VW Says ‘Nein’ to ID.7 in America – For Now

Matthew Guy
by Matthew Guy

Not even two months after detailing powertrain, battery size, and trim walk for the all-electric ID.7 sedan, Volkswagen has announced they are delaying its introduction.

Citing the handy catchall of ‘changing market dynamics’, VW sent a missive early this morning which spoke of the decision to put the ID.7 on ice in this market. Since the PR bumf indicated precisely zero indication as to the model’s new on-sale date stateside, it is technically correct to say the delay is indefinite. However, it is worth noting the ID.7 has been on sale across the pond since 2023 and has won a smattering of awards. Reading the tea leaves, it isn't a bad car.

This could be another canary in the coal mine that is EV sales in America, a segment whose take rate remain apace but not at the leaps and bounds of the last couple of years. Talking heads say EV sales in America rose a few percent in the first quarter of 2024 compared to this same time last year – but fell by a fifth compared to the Q4 of 2023. Anyone blessed with the gift of common sense knows this is largely thanks to the fact that early adopters have bought their fill of EVs; since sales cycles of vehicles isn’t what one would call short, it’ll be a spell before those same folks begin lining up again at dealers.

Meanwhile, electric vehicles can be a hard sell to everyone else, for a variety of reasons including but not limited to driving range and lack of public charging infrastructure. Your writer will defend to the death John Doe’s right to purchase or lease whatever vehicle they wish, whether that’s an EV for road trips or long box truck for running errands. It’s your money; get what you like.

But it won’t be a Volkswagen ID.7, at least not any time soon.

[Image: VW]

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Matthew Guy
Matthew Guy

Matthew buys, sells, fixes, & races cars. As a human index of auto & auction knowledge, he is fond of making money and offering loud opinions.

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  • 3-On-The-Tree I don’t think Toyotas going down.
  • ToolGuy Random thoughts (bulleted list because it should work on this page):• Carlos Tavares is a very smart individual.• I get the sense that the western hemisphere portion of Stellantis was even more messed up than he originally believed (I have no data), which is why the plan (old plan, original plan) has taken longer than expected (longer than I expected).• All the OEMs who have taken a serious look at what is happening with EVs in China have had to take a step back and reassess (oversimplification: they were thinking mostly business-as-usual with some tweaks here and there, and now realize they have bigger issues, much bigger, really big).• You (dear TTAC reader) aren't ready to hear this yet, but the EV thing is a tsunami (the thing has already done the thing, just hasn't reached you yet). I hesitate to even tell you, but it is the truth.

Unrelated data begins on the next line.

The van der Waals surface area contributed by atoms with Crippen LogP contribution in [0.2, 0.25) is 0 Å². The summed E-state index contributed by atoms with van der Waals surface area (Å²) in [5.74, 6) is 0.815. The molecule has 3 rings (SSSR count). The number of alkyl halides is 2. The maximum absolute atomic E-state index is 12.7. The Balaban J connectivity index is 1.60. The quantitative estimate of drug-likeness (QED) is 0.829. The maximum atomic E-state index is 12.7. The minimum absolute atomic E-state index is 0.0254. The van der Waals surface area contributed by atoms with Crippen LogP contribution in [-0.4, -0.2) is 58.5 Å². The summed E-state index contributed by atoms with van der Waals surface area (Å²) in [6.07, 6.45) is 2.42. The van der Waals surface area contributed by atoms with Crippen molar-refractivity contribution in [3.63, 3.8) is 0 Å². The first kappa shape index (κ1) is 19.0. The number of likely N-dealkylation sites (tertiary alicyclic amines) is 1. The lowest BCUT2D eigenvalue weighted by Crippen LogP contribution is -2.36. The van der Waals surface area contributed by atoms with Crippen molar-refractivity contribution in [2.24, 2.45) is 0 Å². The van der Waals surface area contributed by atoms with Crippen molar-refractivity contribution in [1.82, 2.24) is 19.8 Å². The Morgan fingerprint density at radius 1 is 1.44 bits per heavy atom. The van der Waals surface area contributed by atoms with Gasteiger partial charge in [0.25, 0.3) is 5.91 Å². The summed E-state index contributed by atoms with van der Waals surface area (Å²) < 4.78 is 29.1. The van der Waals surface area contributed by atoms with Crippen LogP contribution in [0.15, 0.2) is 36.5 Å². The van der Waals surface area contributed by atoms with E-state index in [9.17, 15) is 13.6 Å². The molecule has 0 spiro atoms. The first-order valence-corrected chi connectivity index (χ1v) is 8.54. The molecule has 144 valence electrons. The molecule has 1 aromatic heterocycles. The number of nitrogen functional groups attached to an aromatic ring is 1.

• ToolGuy ¶ I have kicked around doing an engine rebuild at some point (I never have on an automobile); right now my interest level in that is pretty low, say 2/5.¶ It could be interesting to do an engine swap at some point (also haven't done that), call that 2/5 as well.¶ Building a kit car would be interesting but a big commitment, let's say 1/5 realistically.¶ Frame-up restoration, very little interest, 1/5.¶ I have repainted a vehicle (down to bare metal) and that was interesting/engaging (didn't have the right facilities, but made it work, sort of lol).¶ Taking a vehicle which I like where the ICE has given out and converting it to EV sounds engaging and appealing. Would not do it anytime soon, maybe 3 to 5 years out. Current interest level 4/5.¶ Building my own car (from scratch) would have some significant hurdles. Unless I started my own car company, which might involve other hurdles. 😉
  • Rover Sig "Value" is what people perceive as its worth. What is the worth or value of an EV somebody creates out of a used car? People value different things, but for a vehicle, people generally ascribe worth in terms of reliability, maintainability, safety, appearance and style, utility (payload, range, etc.), convenience, operating cost, projected life, support network, etc. "Value for money" means how much worth would people think it had compared to competing vehicles on the market, in other words, would it be a good deal to buy one, compared to other vehicles one could get? Consider what price you would have to ask for it, including the parts and labor you put into it, because that would affect the “for the money” part of the “value for money” calculation. An indicator of whether people think an EV-built-in-a-used-car would provide "value for money" is the current level of demand for used cars turned into EVs. Are there a lot of people looking for these on the market? Or would building one just be a hobby? Repairing an existing EV, bringing it back into spec, might create better value for the money. Although demand for EVs is reportedly down recently.
  • ToolGuy Those of you who aren't listening to the TTAC Podcast, you really don't know what you are missing.